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Data Scientist Shares his Growth Hacking Secrets

In this article, we discuss various strategies used to generate exponential traffic growth, while preserving traffic quality, and user loyalty. Our growth hacking engine is a combination of

  • Raw data science: getting the right data sets, leveraging them,
  • Playing with various tools and API's: designing an automated machine-to-machine communication service between Hootsuite and Twitter / LinkedIn based on insights automatically distilled from the following data sources: (1) data obtained via the Google Analytics API (traffic statistics about 50,000 live DSC articles), and (2) data collected via a web crawler written in Python
  • A blend of high-level (strategic) data science and low-level (tactical or operational) data science. In the end, relatively little coding is involved in the process. Domain expertise and smart innovation play a critical role.
  • Optimizing parameters of the statistical process used to select articles, create tweets, and schedule them, using experimental design and A/B testing
  • Artificial intelligence: detection and removal of articles that are time-sensitive, automated creation of relevant hash-tags for selected tweets, and creation of a taxonomy of all our articles using simple indexing classification scheme
  • Smart analytic-driven advertising on Twitter, using a good list of data science thought leaders worth following, as our core data set for advertising purposes. The creation of this list is an interesting data science project in itself.
  • Smart analytical and ROI-driven advertising on Google, as well as LinkedIn hacks, to get new members  

The results are best illustrated in the graph below representing @AnalyticBridge, one of our profiles, and the largest data science profile on Twitter, as well as in this article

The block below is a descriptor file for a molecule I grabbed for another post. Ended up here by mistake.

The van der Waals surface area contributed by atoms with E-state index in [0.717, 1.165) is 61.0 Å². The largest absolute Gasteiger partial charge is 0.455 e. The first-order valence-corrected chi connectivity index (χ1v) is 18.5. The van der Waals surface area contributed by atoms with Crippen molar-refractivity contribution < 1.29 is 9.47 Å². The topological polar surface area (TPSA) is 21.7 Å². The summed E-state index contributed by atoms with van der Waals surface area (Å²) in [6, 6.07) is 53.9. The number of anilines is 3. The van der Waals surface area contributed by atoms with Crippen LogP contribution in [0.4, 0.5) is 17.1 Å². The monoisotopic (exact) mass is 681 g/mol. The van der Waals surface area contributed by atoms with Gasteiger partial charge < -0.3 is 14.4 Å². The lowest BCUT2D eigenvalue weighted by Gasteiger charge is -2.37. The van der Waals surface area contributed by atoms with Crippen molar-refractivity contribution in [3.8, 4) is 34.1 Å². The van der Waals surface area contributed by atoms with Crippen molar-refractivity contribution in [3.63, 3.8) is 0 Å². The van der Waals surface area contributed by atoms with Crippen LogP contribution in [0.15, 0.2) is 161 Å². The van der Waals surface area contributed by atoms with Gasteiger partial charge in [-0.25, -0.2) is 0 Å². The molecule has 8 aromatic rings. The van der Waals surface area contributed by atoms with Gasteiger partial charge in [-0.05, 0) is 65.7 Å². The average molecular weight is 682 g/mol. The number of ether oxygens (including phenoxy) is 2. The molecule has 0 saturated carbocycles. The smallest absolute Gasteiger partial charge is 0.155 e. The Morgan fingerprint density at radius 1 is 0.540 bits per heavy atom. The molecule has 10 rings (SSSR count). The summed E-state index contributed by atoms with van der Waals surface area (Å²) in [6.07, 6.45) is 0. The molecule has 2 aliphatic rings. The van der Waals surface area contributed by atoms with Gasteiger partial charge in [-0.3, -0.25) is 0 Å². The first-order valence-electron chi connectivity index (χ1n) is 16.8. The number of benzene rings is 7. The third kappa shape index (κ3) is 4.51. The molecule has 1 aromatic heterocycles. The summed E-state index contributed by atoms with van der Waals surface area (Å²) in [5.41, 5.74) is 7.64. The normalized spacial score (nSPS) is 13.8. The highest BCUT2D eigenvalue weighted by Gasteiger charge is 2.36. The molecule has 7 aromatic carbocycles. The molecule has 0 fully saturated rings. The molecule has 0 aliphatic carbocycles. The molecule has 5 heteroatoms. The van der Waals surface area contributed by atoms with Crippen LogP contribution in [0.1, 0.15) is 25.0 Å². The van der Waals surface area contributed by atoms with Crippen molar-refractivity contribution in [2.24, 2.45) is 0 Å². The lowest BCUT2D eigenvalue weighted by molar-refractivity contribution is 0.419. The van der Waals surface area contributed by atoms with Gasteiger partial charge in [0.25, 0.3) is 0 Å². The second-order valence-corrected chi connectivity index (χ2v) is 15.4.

1. Growth Hacking: Part I

Here we describe a strategy that consists of tweeting your top articles over a long period of time, to generate incremental traffic. After testing it for one week, we have experienced a 10% growth in traffic. This strategy works well for getting new users, and we believe that it can triple your traffic when fully optimized, though it might reduce user engagement.To get new and loyal subscribers, another strategy is needed: read section 2. This works in fast-growth environments, though you can fine-tune the parameters if applying it to no-growth web sites.

Strategy

Our DSC network has more than 50,000 live articles at any time, and growing by more than 2,000 new articles per year. Our intern Livan analyzed our Google Analytics statistics, and found more than 2,000 articles each with more than 150 page views - and some with more than 100,000 page views. As we have a Twitter account with 60,000 followers (growing by 5,000 new followers per month at the current growth rate), and a LinkedIn group with 160,000 members (growing by 6,000 new members per month), we asked ourselves the following question:

  • What if we tweet 25 articles each day, from our list of top 2,000 articles, updated monthly?